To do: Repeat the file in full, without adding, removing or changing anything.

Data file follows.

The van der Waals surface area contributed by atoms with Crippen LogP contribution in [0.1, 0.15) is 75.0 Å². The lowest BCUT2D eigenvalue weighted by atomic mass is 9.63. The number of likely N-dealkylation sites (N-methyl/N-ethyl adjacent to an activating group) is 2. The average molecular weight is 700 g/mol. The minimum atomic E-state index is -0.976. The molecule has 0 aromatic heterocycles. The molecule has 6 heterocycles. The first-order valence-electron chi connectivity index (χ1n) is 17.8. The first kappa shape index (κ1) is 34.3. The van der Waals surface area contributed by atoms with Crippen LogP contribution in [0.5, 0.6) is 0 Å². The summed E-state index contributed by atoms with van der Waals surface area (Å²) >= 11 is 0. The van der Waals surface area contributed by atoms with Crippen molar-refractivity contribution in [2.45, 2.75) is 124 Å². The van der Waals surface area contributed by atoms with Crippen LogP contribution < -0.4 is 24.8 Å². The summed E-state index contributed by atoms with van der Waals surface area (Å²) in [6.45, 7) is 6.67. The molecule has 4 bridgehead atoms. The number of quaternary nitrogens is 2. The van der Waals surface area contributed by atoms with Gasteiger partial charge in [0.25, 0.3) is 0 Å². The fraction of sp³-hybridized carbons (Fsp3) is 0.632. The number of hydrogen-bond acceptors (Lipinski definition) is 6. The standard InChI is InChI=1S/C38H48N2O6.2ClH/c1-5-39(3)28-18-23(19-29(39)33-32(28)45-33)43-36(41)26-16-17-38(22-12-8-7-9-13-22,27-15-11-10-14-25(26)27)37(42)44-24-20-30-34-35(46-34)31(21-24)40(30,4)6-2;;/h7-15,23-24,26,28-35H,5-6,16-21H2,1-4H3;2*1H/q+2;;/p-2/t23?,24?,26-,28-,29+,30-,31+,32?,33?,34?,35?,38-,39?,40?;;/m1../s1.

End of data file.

The van der Waals surface area contributed by atoms with Crippen LogP contribution in [0.1, 0.15) is 75.0 Å². The lowest BCUT2D eigenvalue weighted by atomic mass is 9.63. The number of likely N-dealkylation sites (N-methyl/N-ethyl adjacent to an activating group) is 2. The average molecular weight is 700 g/mol. The minimum atomic E-state index is -0.976. The molecule has 0 aromatic heterocycles. The molecule has 6 heterocycles. The first-order valence-electron chi connectivity index (χ1n) is 17.8. The first kappa shape index (κ1) is 34.3. The van der Waals surface area contributed by atoms with Crippen LogP contribution in [0.5, 0.6) is 0 Å². The summed E-state index contributed by atoms with van der Waals surface area (Å²) >= 11 is 0. The van der Waals surface area contributed by atoms with Crippen molar-refractivity contribution in [2.45, 2.75) is 124 Å². The van der Waals surface area contributed by atoms with Crippen LogP contribution < -0.4 is 24.8 Å². The summed E-state index contributed by atoms with van der Waals surface area (Å²) in [6.45, 7) is 6.67. The molecule has 4 bridgehead atoms. The number of quaternary nitrogens is 2. The van der Waals surface area contributed by atoms with Gasteiger partial charge in [0.25, 0.3) is 0 Å². The fraction of sp³-hybridized carbons (Fsp3) is 0.632. The number of hydrogen-bond acceptors (Lipinski definition) is 6. The standard InChI is InChI=1S/C38H48N2O6.2ClH/c1-5-39(3)28-18-23(19-29(39)33-32(28)45-33)43-36(41)26-16-17-38(22-12-8-7-9-13-22,27-15-11-10-14-25(26)27)37(42)44-24-20-30-34-35(46-34)31(21-24)40(30,4)6-2;;/h7-15,23-24,26,28-35H,5-6,16-21H2,1-4H3;2*1H/q+2;;/p-2/t23?,24?,26-,28-,29+,30-,31+,32?,33?,34?,35?,38-,39?,40?;;/m1../s1.